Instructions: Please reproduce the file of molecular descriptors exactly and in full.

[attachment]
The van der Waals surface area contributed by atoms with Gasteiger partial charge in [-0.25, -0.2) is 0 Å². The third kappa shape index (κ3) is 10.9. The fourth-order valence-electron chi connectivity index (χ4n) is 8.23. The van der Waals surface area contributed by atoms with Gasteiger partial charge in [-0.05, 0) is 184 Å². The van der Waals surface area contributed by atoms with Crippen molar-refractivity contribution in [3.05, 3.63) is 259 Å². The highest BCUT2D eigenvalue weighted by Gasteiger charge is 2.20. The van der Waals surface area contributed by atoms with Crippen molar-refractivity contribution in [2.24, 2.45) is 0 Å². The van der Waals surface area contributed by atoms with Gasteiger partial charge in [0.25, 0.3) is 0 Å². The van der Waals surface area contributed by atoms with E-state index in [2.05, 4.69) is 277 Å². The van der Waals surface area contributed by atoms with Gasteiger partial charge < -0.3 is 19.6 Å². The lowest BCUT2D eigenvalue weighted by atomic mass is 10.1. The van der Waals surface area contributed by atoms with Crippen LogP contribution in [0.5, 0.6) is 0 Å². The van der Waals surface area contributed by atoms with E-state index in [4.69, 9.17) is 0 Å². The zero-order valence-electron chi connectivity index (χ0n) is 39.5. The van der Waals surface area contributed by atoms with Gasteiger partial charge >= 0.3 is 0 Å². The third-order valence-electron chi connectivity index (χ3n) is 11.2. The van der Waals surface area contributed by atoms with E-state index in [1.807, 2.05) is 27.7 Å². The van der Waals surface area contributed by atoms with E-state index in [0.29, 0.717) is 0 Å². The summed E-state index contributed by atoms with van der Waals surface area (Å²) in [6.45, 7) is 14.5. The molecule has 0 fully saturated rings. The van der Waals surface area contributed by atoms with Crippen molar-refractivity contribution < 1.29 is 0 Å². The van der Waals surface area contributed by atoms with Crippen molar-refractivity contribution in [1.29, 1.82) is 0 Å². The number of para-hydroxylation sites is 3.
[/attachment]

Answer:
The van der Waals surface area contributed by atoms with Gasteiger partial charge in [-0.25, -0.2) is 0 Å². The third kappa shape index (κ3) is 10.9. The fourth-order valence-electron chi connectivity index (χ4n) is 8.23. The van der Waals surface area contributed by atoms with Gasteiger partial charge in [-0.05, 0) is 184 Å². The van der Waals surface area contributed by atoms with Crippen molar-refractivity contribution in [3.05, 3.63) is 259 Å². The highest BCUT2D eigenvalue weighted by Gasteiger charge is 2.20. The van der Waals surface area contributed by atoms with Crippen molar-refractivity contribution in [2.24, 2.45) is 0 Å². The van der Waals surface area contributed by atoms with Gasteiger partial charge in [0.25, 0.3) is 0 Å². The van der Waals surface area contributed by atoms with E-state index in [2.05, 4.69) is 277 Å². The van der Waals surface area contributed by atoms with Gasteiger partial charge < -0.3 is 19.6 Å². The lowest BCUT2D eigenvalue weighted by atomic mass is 10.1. The van der Waals surface area contributed by atoms with Crippen LogP contribution in [0.5, 0.6) is 0 Å². The van der Waals surface area contributed by atoms with E-state index in [4.69, 9.17) is 0 Å². The zero-order valence-electron chi connectivity index (χ0n) is 39.5. The van der Waals surface area contributed by atoms with Gasteiger partial charge >= 0.3 is 0 Å². The third-order valence-electron chi connectivity index (χ3n) is 11.2. The van der Waals surface area contributed by atoms with E-state index in [1.807, 2.05) is 27.7 Å². The van der Waals surface area contributed by atoms with E-state index in [0.29, 0.717) is 0 Å². The summed E-state index contributed by atoms with van der Waals surface area (Å²) in [6.45, 7) is 14.5. The molecule has 0 fully saturated rings. The van der Waals surface area contributed by atoms with Crippen molar-refractivity contribution < 1.29 is 0 Å². The van der Waals surface area contributed by atoms with Crippen molar-refractivity contribution in [1.29, 1.82) is 0 Å². The number of para-hydroxylation sites is 3.